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The Changing Face of the High Street

The Latimer Close/Band Club Area

Bottom end of Pigott's Lane, 1969
1960's view of Charlie Ward's garage on Burton Latimer High Street
Left - the High Street frontage in the 1950s
Right - Long Row cottages, shortly before demolition

The whole area occupied by Latimer Close and Burton House was until the 1960s home to dozens of people living in terraces and yards made up of mainly brick cottages. These were part of the development of the Burton in the mid-late 19th century, when it was still a considered a village. The area lay between to Duke's Arms and The Band Club, and extended eastwards towards the old brickyard and open fields. It comprised School Lane, Long Row, Ambler's Yard (also known as Band Club Yard) and the whole area tended to be referred to by the name of another small set of houses: Croxen's Yard, named after John Croxen, landlord of the Duke's Arms, who was also involved in the brick and tilemaking which went on in the latter part of the 19th century.

1886 Ordnance Survey map of Piggot's Lane and Duke Street
The 1886 Ordnance Survey map (right) shows Duke Street at the top left, with Pigotts Lane joining the High Street further down. Two lanes are shown going eastwards: the top one, next to the Duke's Arms, was known for a while as School Lane when the Infants School was built on the area shown here as an orchard or paddock. By the middle of the last century it was called Croxen's Yard, a name originally given to the row of six cottages on the north side of the lane, running in a north-south direction immediately behind the Duke's Arms. Running east-west along the north side of the orchard are the Salt Box Cottages, deliberately destroyed by their tenants in 1910. Further down the lane, also running east-west are the Brickyard Cottages.

The main feature of the complex, however, is the huge terrace of houses running north-south. This was Long Row, (sometimes called Croxen's Long Row). The west side of the a row was the frontage, with an equally long row of outhouses, wash-houses and outside toilets on the opposite side of the yard.

A final north-south terrace of four cottages stood further to the east, alongside the brickyard.

Croxen's Yard Area in 1923

This aerial view shows the Infants School (top right) and next to it, the first homes in Brickyard Cottages. Croxen's Yard proper is in the upper centre, and below it Ambler's Yard.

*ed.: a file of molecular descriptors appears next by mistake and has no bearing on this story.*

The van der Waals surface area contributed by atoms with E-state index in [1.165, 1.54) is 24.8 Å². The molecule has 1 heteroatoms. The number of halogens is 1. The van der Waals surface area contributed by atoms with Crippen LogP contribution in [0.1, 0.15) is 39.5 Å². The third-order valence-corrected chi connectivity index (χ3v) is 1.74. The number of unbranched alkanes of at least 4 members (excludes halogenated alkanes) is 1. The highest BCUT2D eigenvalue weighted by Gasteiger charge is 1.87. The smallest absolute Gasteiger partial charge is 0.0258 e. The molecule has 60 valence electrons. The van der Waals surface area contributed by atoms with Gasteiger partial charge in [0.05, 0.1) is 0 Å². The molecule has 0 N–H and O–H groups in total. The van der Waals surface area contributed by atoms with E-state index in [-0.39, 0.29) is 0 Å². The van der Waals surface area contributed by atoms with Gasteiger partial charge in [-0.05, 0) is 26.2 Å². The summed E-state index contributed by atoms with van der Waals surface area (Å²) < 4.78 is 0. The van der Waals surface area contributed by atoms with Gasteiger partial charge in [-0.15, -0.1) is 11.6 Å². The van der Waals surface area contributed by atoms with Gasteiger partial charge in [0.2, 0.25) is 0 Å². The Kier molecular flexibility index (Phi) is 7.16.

The northern end of Long Row is on the mid-right.

The old Band Club is the stone building set back from the High Street. Below it to the right is the corrugated iron hall referred to below.

The small shop on the pavement between the Band Club buildings is Tailby's shoe repair business.

The stone cottages which fronted the High Street between the Duke's Arms and the Band Club are shown to good effect in this shot. The two shops 9see below) can easily be picked out.

1928 Ordnance Survey map of Piggot's Lane and Duke Street

By the time the 1928 Ordnance Survey map appeared (see right), very little had changed, apart from the building of the Infants School (top right on the map).

The Band Club had been extended by the addition of a large hall of corrugated iron on its south side (marked 'Club' on the map); some extra sheds and outbuildings had appeared at the ends of some of the gardens in various properties, but essentially, the scene was the same as it had been fifty years previously.

On the north side of the Band Club, opposite Pigotts Lane, was a small lane leading to a small complex of cottages. This was Ambler's Yard, probably named after members of the Ambler family who built and owned several properties in the immediate vicinity. Because of its closeness to the Band Club, it was also known as Band Club Yard.

The old Band Club

Left - the stone building which housed the original club. Right - the degree to which it was set back from the road can be seen
in this view from about 1950. The sloping roof of the corrugated iron building can just be seen on the right of the picture

Croxen's Yard Area in 1950

This aerial view shows the whole of the area. The major changes are still to come, with no demolitions since 1923. This is probably the best photographic reference image for anyone whose ancestors are shown by the Census records as living in this part of the town.

All the features shown on the maps above can be made out, in particular the whole length of Long Row.

Close inspection shows all the sheds and outhouses which had been added since 1886.

The former brickyard to the east was by now waste ground, used for the storage and breaking of old cars.